August 16, 2018; Chicago Tribune
An Ohio-based nonprofit organization came to Chicago promising to create a “model for the delivery of housing that not only provides an affordable, attractive and safe place for residents to live, but also provides the means by which residents can reach their greatest potential.” Three years later, this commitment is unrealized; they are trying to give their properties away, and we are left to consider whether they were just a mismanaged nonprofit or a total scam.
Formed in 2015, the Better Housing Foundation (BHF) entered Illinois, according to the Chicago Tribune, claiming they would “buy older buildings already charging low rent in low-income areas. The foundation said its charitable mission was keeping the housing affordable.” Based on their nonprofit status, they convinced state officials to approve four rounds of tax-exempt financing totaling $85 million as they proceeded to purchase multiple properties across the city’s distressed South Side and West Side neighborhoods. Pledging to provide services and a special program to avoid tenant evictions, the BHF convinced local officials to have their properties taken off the property tax rolls.
However, while the leadership of the BHF could pull together the resources to acquire real estate, they have shown themselves totally incapable of properly managing it. Their promises to provide social services and eviction relief have remained unfulfilled: “By February of this year—19 months into the nonprofit’s stewardship—code violations topped 500.” BHF’s buildings ranked among the worst in a troubled housing market. Upon examination by the Chicago Tribune, their commitment, stated in an affidavit, to “not evict a tenant solely on the basis that the tenant is unable to pay their rent [and] work with its tenants who are unable to make their rental payments to try to maintain their homes when the tenant experiences a change in income, employment or other matters impacting the tenant’s ability to pay” also proved hollow. Their real estate exemptions have been revoked, and the state body that helped them get their tax-exempt financing is wondering how they approved these deals in the first place.
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The Tribune’s investigation found that while the BHF received IRS approval for its tax-exempt status, the organization never completed the required registration in its home state of Ohio, nor had it ever raised any funds to support its work. The organization had no staff, and its board was non-functional, incapable of providing the needed oversight. Two of three board members, including its president, were only minimally involved; the BHF board president described his role as merely one of signing papers as needed. He told the Tribune, “If they needed something from me, fine, but they didn’t. So, they needed me to sign paperwork, and that’s what happened.” A second board member did not know she had been listed as a board member.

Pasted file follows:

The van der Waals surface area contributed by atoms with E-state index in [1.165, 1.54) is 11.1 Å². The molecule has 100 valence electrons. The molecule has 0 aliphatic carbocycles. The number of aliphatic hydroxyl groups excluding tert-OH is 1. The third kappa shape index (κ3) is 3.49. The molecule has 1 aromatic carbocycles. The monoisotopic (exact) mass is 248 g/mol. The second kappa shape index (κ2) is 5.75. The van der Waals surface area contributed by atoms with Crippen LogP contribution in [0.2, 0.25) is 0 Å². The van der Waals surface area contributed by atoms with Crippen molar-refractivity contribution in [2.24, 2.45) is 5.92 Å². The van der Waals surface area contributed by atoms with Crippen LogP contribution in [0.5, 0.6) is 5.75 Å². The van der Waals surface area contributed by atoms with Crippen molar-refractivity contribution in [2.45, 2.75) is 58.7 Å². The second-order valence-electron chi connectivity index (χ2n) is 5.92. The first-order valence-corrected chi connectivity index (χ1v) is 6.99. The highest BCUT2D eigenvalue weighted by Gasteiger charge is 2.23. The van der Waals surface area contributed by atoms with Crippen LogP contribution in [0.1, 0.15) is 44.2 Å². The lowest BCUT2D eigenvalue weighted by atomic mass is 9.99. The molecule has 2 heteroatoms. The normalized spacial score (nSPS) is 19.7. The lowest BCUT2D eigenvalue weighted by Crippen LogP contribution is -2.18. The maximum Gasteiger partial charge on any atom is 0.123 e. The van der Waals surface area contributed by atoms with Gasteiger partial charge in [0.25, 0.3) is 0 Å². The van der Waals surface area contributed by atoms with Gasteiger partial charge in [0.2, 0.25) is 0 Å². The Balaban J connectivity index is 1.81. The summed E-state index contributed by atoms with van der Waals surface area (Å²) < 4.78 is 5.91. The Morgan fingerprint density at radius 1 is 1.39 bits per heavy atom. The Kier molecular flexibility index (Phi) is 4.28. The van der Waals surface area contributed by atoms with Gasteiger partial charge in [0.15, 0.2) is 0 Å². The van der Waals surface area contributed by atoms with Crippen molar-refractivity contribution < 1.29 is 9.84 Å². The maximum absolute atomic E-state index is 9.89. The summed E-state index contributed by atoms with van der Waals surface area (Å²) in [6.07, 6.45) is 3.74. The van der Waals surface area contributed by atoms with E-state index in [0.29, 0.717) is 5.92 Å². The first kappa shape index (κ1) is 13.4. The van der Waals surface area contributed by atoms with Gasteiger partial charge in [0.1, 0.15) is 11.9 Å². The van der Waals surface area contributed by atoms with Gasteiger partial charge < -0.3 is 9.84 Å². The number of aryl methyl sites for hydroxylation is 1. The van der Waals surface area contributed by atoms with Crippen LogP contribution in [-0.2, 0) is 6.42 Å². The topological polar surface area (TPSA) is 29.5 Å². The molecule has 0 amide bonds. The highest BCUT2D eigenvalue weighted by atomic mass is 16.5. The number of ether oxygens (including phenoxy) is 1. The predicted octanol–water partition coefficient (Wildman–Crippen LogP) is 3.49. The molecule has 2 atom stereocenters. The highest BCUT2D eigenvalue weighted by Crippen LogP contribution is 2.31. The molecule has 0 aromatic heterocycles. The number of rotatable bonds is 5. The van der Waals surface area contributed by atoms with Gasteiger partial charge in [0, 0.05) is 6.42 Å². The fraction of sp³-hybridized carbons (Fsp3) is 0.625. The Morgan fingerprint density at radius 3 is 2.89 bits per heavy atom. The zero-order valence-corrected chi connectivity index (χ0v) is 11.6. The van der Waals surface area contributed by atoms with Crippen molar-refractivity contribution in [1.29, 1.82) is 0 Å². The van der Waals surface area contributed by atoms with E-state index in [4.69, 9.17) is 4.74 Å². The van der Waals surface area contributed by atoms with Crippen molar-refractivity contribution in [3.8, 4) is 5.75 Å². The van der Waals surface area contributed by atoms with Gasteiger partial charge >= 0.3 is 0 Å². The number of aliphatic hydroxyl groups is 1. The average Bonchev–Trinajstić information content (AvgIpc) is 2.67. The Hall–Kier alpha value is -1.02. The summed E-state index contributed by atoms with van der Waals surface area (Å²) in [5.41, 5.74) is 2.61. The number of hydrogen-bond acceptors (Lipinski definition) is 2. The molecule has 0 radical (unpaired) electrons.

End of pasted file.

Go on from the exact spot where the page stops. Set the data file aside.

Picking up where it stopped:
Four years later, as their deficiencies have come to light, the BHF is going out of business. A new board has been recruited to manage their closure, and they are working with another nonprofit housing organization, which they hope will take control of their real estate portfolio and allow them to go out of business. For their tenants, this offers a ray of hope that conditions will improve.
The only beneficiaries of the BHF’s short history appear to be Meredith Rosenbeck, who founded the Foundation and took an active role in bringing the organization to life in Chicago, and the local real estate investor, L. Mark DeAngelis, she partnered with. According to the Chicago Tribune, “This is a nonprofit started for a real estate deal. No website, no staff—didn’t accept donations. It was started purely to get money from the state.” And in this mission, if not in providing quality housing, they were successful. Rosenbeck received $200,000 in fees from the BHF’s original financing package. DeAngelis’s firm received millions of dollars in fees for his work in arranging the several rounds of financing and managing the properties, albeit badly.
Both Rosenbeck and DeAngelis see the problematic buildings as just the outcome of a noble effort gone badly. At best, they used the advantages of nonprofit strategy to give them the ability to try to make their dream become a reality. But they took little care to create an organization that was structured properly nor had the expertise to do more than arrange financing and pay themselves and consultants well. They found state and local officials who were more interested in their promises than in their capabilities and used this to their advantage. Now, the problem is someone else’s to solve, and the tenants’ to survive.—Martin Levine